Halsey had their first taste of global success with the cheesy EDM hit ‘Closer’. Together with the Chainsmokers, they released one of the biggest songs of summer 2016. The catchy but lyrically weak earworm performed well, spending 12 weeks at the top of the Billboard Hot 100. Despite having her debut album ‘Badlands’ go platinum in the US, the collaboration threatened to define their entire career. That one song overshadowed all of their previous attempts to create honest and at times self-conscious music that held a mirror up to a generation.
When it came to releasing their next album ‘Hopeless Fountain Kingdom’ the attempts at trying to rebuild these ideas could be heard.
They had moderate success with radio-friendly singles such as ‘Bad at Love’ and ‘Now or Never’ but, again, it still didn’t feel like the success the singer desired.
‘Manic’, the singer’s genre-hopping, collaboration loaded, 2020 album became their biggest success. Produced mainly by the singer themselves, the album moved away from the dystopian universes they were so known for and turned the attention back to the artist offering a genuine (and at times hazy) view into their mind.
‘If I Can’t Have Love, I Want Power’ bears no resemblance sonically to any of their other work. It comes with a newfound sense of confidence the singer seemed to lack previously. It’s raging and biting at points, that could largely be put down to Nine Inch Nails members Trent Reznor and Atticus Ross producing the record. It jumps from pop-punk to alternative rock and is filled with heavily distorted guitars and raging drums.
The record opens dramatically. The haunting piano in ‘The Tradition’ is an invite into a record full of twists and turns.
It’s gothic and dark, playing with the idea of how fame takes parts of the individual, “Take what you want, take what you can take what you please, don’t give a damn.”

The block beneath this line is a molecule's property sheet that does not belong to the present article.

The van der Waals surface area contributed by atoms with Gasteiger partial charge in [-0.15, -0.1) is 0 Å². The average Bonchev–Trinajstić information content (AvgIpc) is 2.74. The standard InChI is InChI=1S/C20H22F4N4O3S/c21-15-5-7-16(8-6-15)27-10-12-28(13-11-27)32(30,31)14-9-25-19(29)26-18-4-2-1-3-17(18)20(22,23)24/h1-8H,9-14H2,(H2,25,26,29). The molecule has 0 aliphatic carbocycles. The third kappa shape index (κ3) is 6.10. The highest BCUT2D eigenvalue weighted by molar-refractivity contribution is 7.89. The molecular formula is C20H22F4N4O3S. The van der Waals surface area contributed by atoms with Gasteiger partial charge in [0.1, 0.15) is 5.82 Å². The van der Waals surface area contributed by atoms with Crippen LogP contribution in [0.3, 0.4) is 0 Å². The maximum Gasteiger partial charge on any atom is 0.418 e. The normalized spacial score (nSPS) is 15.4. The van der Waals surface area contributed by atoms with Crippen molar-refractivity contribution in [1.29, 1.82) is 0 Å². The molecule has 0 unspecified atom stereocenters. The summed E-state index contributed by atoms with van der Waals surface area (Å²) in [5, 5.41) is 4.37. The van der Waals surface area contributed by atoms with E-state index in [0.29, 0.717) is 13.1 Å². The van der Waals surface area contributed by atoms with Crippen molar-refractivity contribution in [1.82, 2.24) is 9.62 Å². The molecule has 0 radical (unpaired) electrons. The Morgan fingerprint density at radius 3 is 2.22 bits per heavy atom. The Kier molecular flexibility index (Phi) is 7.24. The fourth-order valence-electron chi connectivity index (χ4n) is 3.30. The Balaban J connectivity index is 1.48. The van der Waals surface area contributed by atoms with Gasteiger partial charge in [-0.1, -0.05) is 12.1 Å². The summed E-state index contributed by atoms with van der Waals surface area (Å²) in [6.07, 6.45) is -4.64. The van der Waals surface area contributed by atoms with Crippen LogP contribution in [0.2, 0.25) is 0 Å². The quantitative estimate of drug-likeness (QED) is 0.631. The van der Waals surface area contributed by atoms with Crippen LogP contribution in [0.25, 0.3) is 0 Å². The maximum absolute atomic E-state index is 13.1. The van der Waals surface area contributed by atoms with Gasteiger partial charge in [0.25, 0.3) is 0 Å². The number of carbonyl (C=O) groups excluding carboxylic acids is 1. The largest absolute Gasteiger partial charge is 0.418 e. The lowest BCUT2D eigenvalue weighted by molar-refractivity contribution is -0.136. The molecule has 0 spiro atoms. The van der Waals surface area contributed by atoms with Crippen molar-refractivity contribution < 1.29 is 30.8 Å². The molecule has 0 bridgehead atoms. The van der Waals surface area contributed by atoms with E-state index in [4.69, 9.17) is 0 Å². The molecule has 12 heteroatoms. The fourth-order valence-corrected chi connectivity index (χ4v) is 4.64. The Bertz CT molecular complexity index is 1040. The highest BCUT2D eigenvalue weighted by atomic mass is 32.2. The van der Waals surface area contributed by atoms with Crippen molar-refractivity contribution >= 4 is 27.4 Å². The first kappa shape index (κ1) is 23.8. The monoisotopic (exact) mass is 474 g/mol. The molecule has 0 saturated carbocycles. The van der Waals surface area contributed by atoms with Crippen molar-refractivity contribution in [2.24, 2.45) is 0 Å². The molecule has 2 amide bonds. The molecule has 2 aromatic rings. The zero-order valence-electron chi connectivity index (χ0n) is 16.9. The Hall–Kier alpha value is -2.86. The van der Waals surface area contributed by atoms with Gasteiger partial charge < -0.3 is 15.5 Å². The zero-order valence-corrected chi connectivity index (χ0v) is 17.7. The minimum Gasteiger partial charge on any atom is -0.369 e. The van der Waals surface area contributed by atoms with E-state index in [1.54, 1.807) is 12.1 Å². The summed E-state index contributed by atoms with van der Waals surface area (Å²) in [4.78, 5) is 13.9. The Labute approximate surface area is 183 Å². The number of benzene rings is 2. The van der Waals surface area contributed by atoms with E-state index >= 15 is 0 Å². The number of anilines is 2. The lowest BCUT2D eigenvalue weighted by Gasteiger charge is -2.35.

Their vocals are beautiful, tainted with hints of fury and fire. It tells you straight away if you are looking for an album full of pop hits you’ll have to look elsewhere. This is not to say the album lacks a big sing-along chorus, fans can easily scream along to songs such as ‘Easier than Lying’, “I sleep with one eye open and one eye closed ‘Cause I’ll hang myself if you give me a rope.”
Yet despite it being, at its core, a rock record, it has its more tender moments. On the folk-inspired song ‘Darling’, the singer croons: “Foolish men have tried but only you have shown me how to love being alive.”
It’s raw, vulnerable and offers the listener a much-needed breath after all the overwhelming and, at times, near-suffocating anger Halsey has unleashed in the previous tracks.
Moving even further away from the album’s rock influences, the tracks ‘Girl is a Gun’ and ‘Lilith’ are electronic, hyper-pop songs. Do they feel out of place among the other tracks? Admittedly slightly but somehow they manage to slot into the chaos that is this record.
Overall to get the full experience of ‘If I Can’t Have Love, I Want Power’, you need to take everything you know about Halsey and throw it out the window.
This is nothing like their previous work and that’s exactly the reason why you need to listen to it.
Image Credit: Spotify